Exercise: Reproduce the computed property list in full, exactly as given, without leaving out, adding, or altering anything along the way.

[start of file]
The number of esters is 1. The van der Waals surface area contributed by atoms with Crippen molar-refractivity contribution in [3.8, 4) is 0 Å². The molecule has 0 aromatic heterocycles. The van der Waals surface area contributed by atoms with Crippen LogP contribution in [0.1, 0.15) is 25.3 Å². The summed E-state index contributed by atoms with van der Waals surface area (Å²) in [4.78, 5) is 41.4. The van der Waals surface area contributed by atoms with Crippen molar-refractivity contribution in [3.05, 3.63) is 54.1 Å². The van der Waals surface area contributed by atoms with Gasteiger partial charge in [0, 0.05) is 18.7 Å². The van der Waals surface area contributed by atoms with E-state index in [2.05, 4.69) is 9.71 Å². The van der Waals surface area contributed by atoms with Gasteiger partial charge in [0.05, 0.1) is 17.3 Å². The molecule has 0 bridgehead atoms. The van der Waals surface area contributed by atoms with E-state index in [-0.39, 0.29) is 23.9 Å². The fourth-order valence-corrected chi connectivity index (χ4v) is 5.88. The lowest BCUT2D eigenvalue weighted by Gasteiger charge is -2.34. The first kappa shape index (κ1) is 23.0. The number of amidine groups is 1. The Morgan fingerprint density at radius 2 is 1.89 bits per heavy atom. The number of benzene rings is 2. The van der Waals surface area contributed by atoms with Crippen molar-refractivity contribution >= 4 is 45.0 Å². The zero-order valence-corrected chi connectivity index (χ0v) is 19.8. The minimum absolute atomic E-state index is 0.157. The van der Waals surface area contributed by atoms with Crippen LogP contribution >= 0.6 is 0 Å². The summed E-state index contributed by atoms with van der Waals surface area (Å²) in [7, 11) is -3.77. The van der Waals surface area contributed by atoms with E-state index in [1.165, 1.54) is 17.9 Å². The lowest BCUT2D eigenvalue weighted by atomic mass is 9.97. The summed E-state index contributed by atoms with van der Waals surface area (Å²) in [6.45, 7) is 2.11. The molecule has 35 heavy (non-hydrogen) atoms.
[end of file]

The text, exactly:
The number of esters is 1. The van der Waals surface area contributed by atoms with Crippen molar-refractivity contribution in [3.8, 4) is 0 Å². The molecule has 0 aromatic heterocycles. The van der Waals surface area contributed by atoms with Crippen LogP contribution in [0.1, 0.15) is 25.3 Å². The summed E-state index contributed by atoms with van der Waals surface area (Å²) in [4.78, 5) is 41.4. The van der Waals surface area contributed by atoms with Crippen molar-refractivity contribution in [3.05, 3.63) is 54.1 Å². The van der Waals surface area contributed by atoms with Gasteiger partial charge in [0, 0.05) is 18.7 Å². The van der Waals surface area contributed by atoms with E-state index in [2.05, 4.69) is 9.71 Å². The van der Waals surface area contributed by atoms with Gasteiger partial charge in [0.05, 0.1) is 17.3 Å². The molecule has 0 bridgehead atoms. The van der Waals surface area contributed by atoms with E-state index in [-0.39, 0.29) is 23.9 Å². The fourth-order valence-corrected chi connectivity index (χ4v) is 5.88. The lowest BCUT2D eigenvalue weighted by Gasteiger charge is -2.34. The first kappa shape index (κ1) is 23.0. The number of amidine groups is 1. The Morgan fingerprint density at radius 2 is 1.89 bits per heavy atom. The number of benzene rings is 2. The van der Waals surface area contributed by atoms with Crippen molar-refractivity contribution >= 4 is 45.0 Å². The zero-order valence-corrected chi connectivity index (χ0v) is 19.8. The minimum absolute atomic E-state index is 0.157. The van der Waals surface area contributed by atoms with Crippen LogP contribution >= 0.6 is 0 Å². The summed E-state index contributed by atoms with van der Waals surface area (Å²) in [7, 11) is -3.77. The van der Waals surface area contributed by atoms with E-state index in [1.165, 1.54) is 17.9 Å². The lowest BCUT2D eigenvalue weighted by atomic mass is 9.97. The summed E-state index contributed by atoms with van der Waals surface area (Å²) in [6.45, 7) is 2.11. The molecule has 35 heavy (non-hydrogen) atoms.